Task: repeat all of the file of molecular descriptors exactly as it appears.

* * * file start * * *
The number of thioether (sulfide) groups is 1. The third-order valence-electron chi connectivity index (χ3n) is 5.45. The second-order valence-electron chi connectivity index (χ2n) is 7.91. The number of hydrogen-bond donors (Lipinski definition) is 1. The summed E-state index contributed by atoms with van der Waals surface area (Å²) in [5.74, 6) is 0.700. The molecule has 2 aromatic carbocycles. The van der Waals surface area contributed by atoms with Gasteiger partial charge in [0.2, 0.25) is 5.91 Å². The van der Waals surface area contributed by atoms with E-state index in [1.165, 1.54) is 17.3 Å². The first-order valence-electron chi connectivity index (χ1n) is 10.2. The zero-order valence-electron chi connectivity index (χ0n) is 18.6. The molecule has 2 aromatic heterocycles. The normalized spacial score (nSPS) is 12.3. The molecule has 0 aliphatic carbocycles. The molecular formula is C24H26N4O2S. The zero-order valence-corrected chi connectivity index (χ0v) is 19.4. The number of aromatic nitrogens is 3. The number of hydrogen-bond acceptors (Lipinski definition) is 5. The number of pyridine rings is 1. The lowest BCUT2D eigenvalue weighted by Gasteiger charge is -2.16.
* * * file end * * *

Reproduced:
The number of thioether (sulfide) groups is 1. The third-order valence-electron chi connectivity index (χ3n) is 5.45. The second-order valence-electron chi connectivity index (χ2n) is 7.91. The number of hydrogen-bond donors (Lipinski definition) is 1. The summed E-state index contributed by atoms with van der Waals surface area (Å²) in [5.74, 6) is 0.700. The molecule has 2 aromatic carbocycles. The van der Waals surface area contributed by atoms with Gasteiger partial charge in [0.2, 0.25) is 5.91 Å². The van der Waals surface area contributed by atoms with E-state index in [1.165, 1.54) is 17.3 Å². The first-order valence-electron chi connectivity index (χ1n) is 10.2. The zero-order valence-electron chi connectivity index (χ0n) is 18.6. The molecule has 2 aromatic heterocycles. The normalized spacial score (nSPS) is 12.3. The molecule has 0 aliphatic carbocycles. The molecular formula is C24H26N4O2S. The zero-order valence-corrected chi connectivity index (χ0v) is 19.4. The number of aromatic nitrogens is 3. The number of hydrogen-bond acceptors (Lipinski definition) is 5. The number of pyridine rings is 1. The lowest BCUT2D eigenvalue weighted by Gasteiger charge is -2.16.